How should his Republican rivals handle him at the debate? And who might inherit his supporters?
August is arriving, and we are entering week six of Donald Trump's rise—first into the double digits, now into first place—in the national polls for the Republican presidential primary race. While there are few if any experienced GOP pros or political reporters who think Trump can actually win the nomination, it's hard to argue with where he is right now. Even after his unfortunate remark questioning the heroism of Sen. John McCain—who was held captive and tortured for five and a half years in a North Vietnamese prisoner-of-war camp while Trump cooled his heels stateside on one draft deferment after another (student, then medical)—the bombastic real-estate mogul remains at the head of the Republican pack.
Donald Trump talks to the media during his trip to Laredo, Texas, July 23, 2015. (Matthew Busch/Getty Images)The fact that Trump's very conservative, anti-immigration, militantly anti-establishment, and—most important—angry backers never cared much for the independent and sometimes-moderate McCain helps to explain why the comment had so little effect on the businessman's poll numbers. But the McCain incident also suggests that, while Trump's candidacy is almost certainly destined to fail, he is less likely to pop like a balloon than to deflate gradually, like a car tire with a leak. Republican pollsters and strategists privately suggest that his trajectory will resemble a bell curve: a roughly symmetrical rise and fall, much like those then-Rep. Michele Bachmann and businessman Herman Cain experienced in 2011.
Chris Cillizza, who writes The Washington Post's feature "The Fix" (and is a former colleague of mine), highlighted the essence of the Trump message by pointing to a remark made by billionaire businessman, Dallas Mavericks owner, and Trump supporter Mark Cuban: "I don't care what his actual positions are. I don't care if he says the wrong thing. He says what's on his mind. He gives honest answers rather than prepared answers. This is more important than anything any candidate has done in years."
That comment not only boils down Trump's appeal, it also highlights the question faced by the nine Republicans who will share the stage with Trump on August 6 in Cleveland: How do you handle someone like this in a debate? Earlier this week, Taegan Goddard's website, Politicalwire.com, published as the quote of the day a tweet by John Weaver, who was a top aide to the 2008 McCain campaign and is working with Ohio Gov. John Kasich's campaign this time around. In it, Weaver describes the dilemma: "Imagine a NASCAR driver mentally preparing for a race knowing one of the drivers will be drunk. That's what prepping for this debate is like." (While it is unclear whether Kasich will make the cut to be included in the debate, Weaver's analogy is apt.)
So how should the rest of the GOP field handle the debate? All of them would probably benefit from following the vulgar but apt Southern advice, "Don't get into a pissing match with a skunk." My hunch, however, is that the strategies of former Gov. Jeb Bush and Sen. Marco Rubio of Florida, both of whom are certain to be among the top-10 candidates in the national polls, and both of whom come from the more conventional and mainstream wing of the party, will be very different from those of the candidates from the more exotic wing of the GOP. (It should be noted that, while Rubio was elected to the Senate in 2010 as a tea-party candidate, in Washington he has pursued a more conventional, buttoned-down approach.)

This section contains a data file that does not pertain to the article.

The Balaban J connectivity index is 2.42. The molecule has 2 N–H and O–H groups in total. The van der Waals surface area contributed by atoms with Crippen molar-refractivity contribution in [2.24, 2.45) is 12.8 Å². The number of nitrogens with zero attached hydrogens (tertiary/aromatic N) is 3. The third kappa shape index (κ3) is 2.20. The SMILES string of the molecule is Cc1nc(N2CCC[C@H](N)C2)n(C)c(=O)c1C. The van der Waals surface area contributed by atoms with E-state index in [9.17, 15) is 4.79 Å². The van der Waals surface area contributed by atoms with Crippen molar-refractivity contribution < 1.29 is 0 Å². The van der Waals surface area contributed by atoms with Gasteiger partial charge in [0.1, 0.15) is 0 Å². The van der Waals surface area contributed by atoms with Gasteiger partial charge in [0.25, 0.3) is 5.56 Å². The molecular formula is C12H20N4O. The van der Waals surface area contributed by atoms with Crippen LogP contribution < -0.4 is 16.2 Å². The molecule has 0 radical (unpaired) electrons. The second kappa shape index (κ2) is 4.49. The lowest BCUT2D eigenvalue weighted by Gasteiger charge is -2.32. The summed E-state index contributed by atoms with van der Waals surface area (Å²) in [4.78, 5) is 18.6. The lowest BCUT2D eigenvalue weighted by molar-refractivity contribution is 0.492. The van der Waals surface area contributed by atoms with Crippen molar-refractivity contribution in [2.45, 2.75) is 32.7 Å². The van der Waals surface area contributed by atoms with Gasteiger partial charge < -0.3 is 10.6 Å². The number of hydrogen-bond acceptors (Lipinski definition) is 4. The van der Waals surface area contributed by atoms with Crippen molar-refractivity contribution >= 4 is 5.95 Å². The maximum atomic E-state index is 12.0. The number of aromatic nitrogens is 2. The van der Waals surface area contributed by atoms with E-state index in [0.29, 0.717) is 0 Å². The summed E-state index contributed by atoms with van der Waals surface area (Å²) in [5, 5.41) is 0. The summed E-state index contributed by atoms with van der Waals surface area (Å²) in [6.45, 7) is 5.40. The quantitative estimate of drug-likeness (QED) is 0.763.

For Bush and Rubio (and Kasich if he makes the cut), the best advice would probably be to stay out of Trump's way. Focus on making a positive impression on—and hopefully connecting with—Republican primary voters and caucus attendees. Each of them should have a game plan for achieving those goals and stick to it, almost no matter what Trump does. Approximately 60 percent of GOP primary voters belong to that more conventional wing of the party—and while that number is lower in Iowa, it is still not low enough to make it sensible for these candidates to court the anger crowd.
But for Sen. Ted Cruz, Ben Carson, former Gov. Mike Huckabee, Sen. Rand Paul, former Texas Gov. Rick Perry, and, if he makes the cut, former Sen. Rick Santorum—all of whom are running from a distinctly more ideological wing of the party—a wise strategy would be not only to follow the aforementioned advice but also to demonstrate enough anger that they plausibly stand to inherit Trump's supporters if he does start to drop in the polls.
When asked which candidates might logically benefit if—or, more likely, when—Trump deflates, some smart and unaffiliated Republican strategists homed in on two: Cruz and New Jersey Gov. Chris Christie. While on the surface they are very different people, Cruz and Christie both arguably channel anger more effectively than their rivals and might be able to tap into that energy if Trump starts bleeding support. Cruz articulates an extremely conservative, anti-Washington form of anger. Christie's ire is not quite so ideological but still pretty conservative, and he vents it well; as with Trump, no one ever accused Christie of pulling his punches. Although others might be able to latch onto some Trump defectors—polls suggest he has drawn support away from at least four or five of his rivals—these two seem like pretty logical beneficiaries of a Trump exit. Which could make next week's debate an especially important one for them.